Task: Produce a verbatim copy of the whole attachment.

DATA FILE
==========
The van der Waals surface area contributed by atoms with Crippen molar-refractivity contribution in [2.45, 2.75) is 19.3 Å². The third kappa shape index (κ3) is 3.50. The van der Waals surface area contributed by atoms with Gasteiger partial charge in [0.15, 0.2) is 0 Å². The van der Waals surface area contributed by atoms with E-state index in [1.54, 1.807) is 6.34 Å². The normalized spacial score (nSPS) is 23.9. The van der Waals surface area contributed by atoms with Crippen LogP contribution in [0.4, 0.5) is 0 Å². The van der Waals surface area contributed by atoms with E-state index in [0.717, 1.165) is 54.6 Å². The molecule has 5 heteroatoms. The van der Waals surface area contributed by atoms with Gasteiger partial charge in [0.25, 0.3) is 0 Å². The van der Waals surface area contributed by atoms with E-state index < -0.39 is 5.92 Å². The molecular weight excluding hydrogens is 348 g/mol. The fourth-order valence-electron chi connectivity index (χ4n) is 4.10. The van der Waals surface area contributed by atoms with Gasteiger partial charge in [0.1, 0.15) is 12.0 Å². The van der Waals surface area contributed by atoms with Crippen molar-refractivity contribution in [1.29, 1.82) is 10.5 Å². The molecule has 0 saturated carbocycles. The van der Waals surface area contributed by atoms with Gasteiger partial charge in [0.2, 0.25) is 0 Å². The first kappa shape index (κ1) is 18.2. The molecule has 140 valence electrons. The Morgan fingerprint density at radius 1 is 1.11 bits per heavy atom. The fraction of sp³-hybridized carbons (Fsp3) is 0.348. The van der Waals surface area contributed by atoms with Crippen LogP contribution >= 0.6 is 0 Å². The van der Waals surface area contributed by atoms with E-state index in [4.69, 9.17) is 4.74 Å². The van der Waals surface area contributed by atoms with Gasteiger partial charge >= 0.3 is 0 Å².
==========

The van der Waals surface area contributed by atoms with Crippen molar-refractivity contribution in [2.45, 2.75) is 19.3 Å². The third kappa shape index (κ3) is 3.50. The van der Waals surface area contributed by atoms with Gasteiger partial charge in [0.15, 0.2) is 0 Å². The van der Waals surface area contributed by atoms with E-state index in [1.54, 1.807) is 6.34 Å². The normalized spacial score (nSPS) is 23.9. The van der Waals surface area contributed by atoms with Crippen LogP contribution in [0.4, 0.5) is 0 Å². The van der Waals surface area contributed by atoms with E-state index in [0.717, 1.165) is 54.6 Å². The molecule has 5 heteroatoms. The van der Waals surface area contributed by atoms with Gasteiger partial charge in [0.25, 0.3) is 0 Å². The van der Waals surface area contributed by atoms with E-state index < -0.39 is 5.92 Å². The molecular weight excluding hydrogens is 348 g/mol. The fourth-order valence-electron chi connectivity index (χ4n) is 4.10. The van der Waals surface area contributed by atoms with Gasteiger partial charge in [0.1, 0.15) is 12.0 Å². The van der Waals surface area contributed by atoms with Crippen molar-refractivity contribution in [1.29, 1.82) is 10.5 Å². The molecule has 0 saturated carbocycles. The van der Waals surface area contributed by atoms with Gasteiger partial charge in [0.2, 0.25) is 0 Å². The first kappa shape index (κ1) is 18.2. The molecule has 140 valence electrons. The Morgan fingerprint density at radius 1 is 1.11 bits per heavy atom. The fraction of sp³-hybridized carbons (Fsp3) is 0.348. The van der Waals surface area contributed by atoms with Crippen LogP contribution >= 0.6 is 0 Å². The van der Waals surface area contributed by atoms with E-state index in [4.69, 9.17) is 4.74 Å². The van der Waals surface area contributed by atoms with Gasteiger partial charge >= 0.3 is 0 Å².